This Hamlet seen through the eyes of Ophelia – rather, five Ophelias – is astounding
Reviewed by Avimaan Syam, Fri., Nov. 21, 2008
Blue Theater, through Nov. 23
Running time: 1 hr, 35 min
When delivering the tragic news of Ophelia's death in Shakespeare's Hamlet, Queen Gertrude calls her "one incapable of her own distress." Indeed, dealt the double loss of lover and father, bereft of the men who made decisions for her since she was born, Ophelia's descent into madness – and death – has been often discussed but not nearly as often questioned. Or, as in the case of Tutto Theatre Company's Ophelia, completely retold.
From Tom Stoppard to John Updike to Austin's Refraction Arts, the totemic tale of Hamlet has been retold many times (not to mention the countless times it's been straight-up told). So whither Ophelia? As the girls put it, Hamlet was never Ophelia's story. More than deconstruct the tragedy of the prince, writer/director Dustin Wills deconstructs the tragic figure of Ophelia. He's found her character and arc broken into five pieces: in love, impassioned, on edge, undone, and in water. Instead of seeing the Ophelia we're used to in the nunnery scene or going mad in front of the court, we see these five parts of Ophelia working out their problems and desires behind the scenes.
So five Ophelias try to figure out this girl/woman/love/royalty/power/father/mother thing called Hamlet and fall one by one as the story moves past each's moment in the hierarchy. The ladies form a truly formidable Fab Five of Ophelias, a gaggle of gals at times brimming with sexual excitement, at times being sisterly, at times throwing ideas and concerns at one another. One at a time, they interact with Hamlet and Polonius (both played by the talented Gabriel Luna), then work through their trapped, tricky situations with the other facets of their character.
This may sound esoteric, but Wills' stellar direction keeps it mesmerizing throughout. Ophelia is full of so many wonderful moments and images right from the get-go, when the Ophelias harmonize Gertrude's speech about Ophelia's death. They dance wildly together, Hamlet leaps across the stage, books are hurled, women writhe, pants are taken off – things aren't just happening; they are happening, dynamically, all the time. With a shallow pond, five chairs, five ladders, ropes festooning the ceiling, and a wall full of love notes, the set is a playground that the cast romps around.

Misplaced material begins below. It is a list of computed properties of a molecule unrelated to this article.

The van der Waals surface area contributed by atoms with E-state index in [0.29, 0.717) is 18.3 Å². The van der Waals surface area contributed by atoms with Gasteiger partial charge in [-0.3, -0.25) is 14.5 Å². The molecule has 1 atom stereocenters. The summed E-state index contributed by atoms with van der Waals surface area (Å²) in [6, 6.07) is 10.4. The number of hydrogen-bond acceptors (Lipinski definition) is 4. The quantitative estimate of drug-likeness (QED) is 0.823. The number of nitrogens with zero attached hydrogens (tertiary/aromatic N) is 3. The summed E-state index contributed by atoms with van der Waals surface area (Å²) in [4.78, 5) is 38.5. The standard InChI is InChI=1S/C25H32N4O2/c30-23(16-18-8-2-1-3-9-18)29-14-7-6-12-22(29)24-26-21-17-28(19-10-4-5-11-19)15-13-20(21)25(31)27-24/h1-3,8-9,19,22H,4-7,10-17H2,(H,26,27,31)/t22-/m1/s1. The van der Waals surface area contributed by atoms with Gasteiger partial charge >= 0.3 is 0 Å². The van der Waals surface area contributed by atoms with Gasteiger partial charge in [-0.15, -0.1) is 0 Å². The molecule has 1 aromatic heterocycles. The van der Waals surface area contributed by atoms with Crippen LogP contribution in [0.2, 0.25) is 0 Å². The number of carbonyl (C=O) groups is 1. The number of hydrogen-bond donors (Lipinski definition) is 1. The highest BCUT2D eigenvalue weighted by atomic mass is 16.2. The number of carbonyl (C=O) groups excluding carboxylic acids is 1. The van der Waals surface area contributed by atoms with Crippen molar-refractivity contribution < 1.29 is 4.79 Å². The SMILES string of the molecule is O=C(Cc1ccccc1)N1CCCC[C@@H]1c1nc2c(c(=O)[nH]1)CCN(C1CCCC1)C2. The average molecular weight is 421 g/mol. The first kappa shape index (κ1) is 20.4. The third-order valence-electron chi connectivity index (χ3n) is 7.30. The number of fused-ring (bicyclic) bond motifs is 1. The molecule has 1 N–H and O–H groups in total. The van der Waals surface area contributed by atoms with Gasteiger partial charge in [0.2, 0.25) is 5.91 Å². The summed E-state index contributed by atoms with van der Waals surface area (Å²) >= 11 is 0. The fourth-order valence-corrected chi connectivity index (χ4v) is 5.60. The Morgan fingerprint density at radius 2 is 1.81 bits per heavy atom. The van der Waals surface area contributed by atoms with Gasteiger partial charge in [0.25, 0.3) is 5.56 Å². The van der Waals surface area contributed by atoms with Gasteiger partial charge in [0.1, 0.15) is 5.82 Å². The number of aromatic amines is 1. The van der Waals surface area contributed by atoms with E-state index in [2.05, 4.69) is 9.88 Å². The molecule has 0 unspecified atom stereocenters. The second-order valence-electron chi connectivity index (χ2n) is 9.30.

Ophelia is a terrific blend of simple and complex pleasures: A creepy, synchronized dance that marks the exit of one Ophelia is followed by another unabashedly crowing like a rooster to mark the next day. The electricity of the nunnery scene is balanced by the gals crying, "Fuck yeah!" in unison when Hamlet kisses one of them. Retelling Hamlet through Ophelia's eyes could easily be pedantic, mired in metaphor, or boring, so perhaps Tutto's greatest success is telling Ophelia's tale so beautifully, so vibrantly.
This Ophelia differs from the character we know. She must act for herself, because she will never be afforded the time and power otherwise. Contrast this with Hamlet, who has the righteous, royal power to do anything and yet dawdles past the chance to choose. Here, Ophelia's successes are her own. So is her downfall, and that's certainly different than the tale we know.
This is the first review where I just don't feel I've done the show justice. There's so much to take in, provocative ideas and great moments and a zillion Shakespearean references that I can't include here. Simply said: Ophelia is riveting.